Police are investigating the potential harm inflicted to Scottish patients by a bogus psychiatrist who practised in the UK for more than two decades.
Zholia Alemi – who did not have a medical degree – was exposed as a fake last year after she was convicted of defrauding a dementia patient’s will to try to inherit her estate.
Nearly 400 patients were treated by her in one Scottish health board alone.
She sat as a medical expert on 89 mental health tribunal cases, which conducts independent reviews of patients treated under mental health legislation from across the country.
At least 24 patients were detained by the fraudulent doctor, meaning they were kept in hospital for treatment against their will.
Scotland’s chief medical officer has already set up an expert group to review notes of all her patients, with concerns they may also have been inappropriately prescribed drugs and electro-convulsive therapy (ECT).
Now Police Scotland has confirmed a probe is being carried out into Alemi’s activities. The force confirmed it had received a report in relation to Alemi, and added: “Inquires are ongoing. It would be inappropriate to comment further at this time.”
It has now been established she worked in five health boards – Ayrshire and Arran, Tayside, Highland, Borders and Greater Glasgow and Clyde.
Dr Moira Connolly, interim medical director of the Mental Welfare Commission for Scotland, which is involved in the expert group, said: “For us this is unprecedented.
“It is not something we have had face before.”
Alemi, who is originally from New Zealand, falsely claimed to have a medical degree from the University of Auckland when she registered as a doctor with the General Medical Council (GMC) in 1995.
In fact, she had dropped out of medical school in her first year.
She was admitted to the GMC’s specialist register in 2012 after passing Royal College of Psychiatrist exams, which meant she could work as a consultant in the NHS.
But her sham qualifications came to light when she was caught carrying out a fraud while working for a dementia service in Cumbria.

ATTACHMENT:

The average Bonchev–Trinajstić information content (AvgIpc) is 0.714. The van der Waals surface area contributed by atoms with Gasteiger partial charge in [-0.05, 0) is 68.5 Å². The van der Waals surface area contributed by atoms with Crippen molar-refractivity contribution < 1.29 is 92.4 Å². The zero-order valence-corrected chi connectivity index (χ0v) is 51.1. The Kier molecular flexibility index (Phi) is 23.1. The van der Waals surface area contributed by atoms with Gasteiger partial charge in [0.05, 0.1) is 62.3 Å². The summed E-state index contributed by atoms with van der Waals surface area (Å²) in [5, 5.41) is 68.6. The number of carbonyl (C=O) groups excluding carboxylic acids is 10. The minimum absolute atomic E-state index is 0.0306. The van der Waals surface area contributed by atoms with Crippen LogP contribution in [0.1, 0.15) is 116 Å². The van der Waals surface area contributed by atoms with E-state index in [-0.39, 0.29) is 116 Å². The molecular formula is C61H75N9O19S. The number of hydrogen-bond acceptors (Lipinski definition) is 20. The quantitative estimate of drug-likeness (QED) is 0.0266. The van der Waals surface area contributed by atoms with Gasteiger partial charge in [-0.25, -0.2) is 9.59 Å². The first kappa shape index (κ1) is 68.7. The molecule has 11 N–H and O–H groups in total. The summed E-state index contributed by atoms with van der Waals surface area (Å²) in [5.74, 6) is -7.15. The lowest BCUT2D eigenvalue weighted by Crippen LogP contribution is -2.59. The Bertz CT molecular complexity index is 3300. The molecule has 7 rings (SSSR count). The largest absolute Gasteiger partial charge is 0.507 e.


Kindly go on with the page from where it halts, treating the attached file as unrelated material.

She was jailed for five years in October 2018 after redrafting the will of Gillian Belham, 87, within four months of meeting her at a dementia clinic.
Judge James Adkin described her offending as “wicked”, adding: “This was despicable, cruel criminality motivated by pure greed.”
Scotland’s Chief Medical Officer (CMO) Dr Catherine Calderwood has now issued a letter to health boards outlining how medical records should be reviewed.
It says it is expected the review will identify two categories – patients whose care was “minimally impacted” by Alemi and patients whose care was impacted “through the prescription of drugs, electro-convulsive therapy, treatment, or diagnosis, or in the use of the Mental Health Act.”
The letter has also urged the boards to report any suspicions Alemi may have befriended or groomed vulnerable people to defraud them.
In NHS Ayrshire and Arran, she worked as a locum psychiatrist for 18 months between 2007 and 2008.
The health board said a review of medical records has identified 395 general adult patients who were seen by Alemi, including 24 patients who were detained by her under the Mental Health Act.
A spokeswoman said: “At the time, we confirmed she was registered with the General Medical Council before employing her.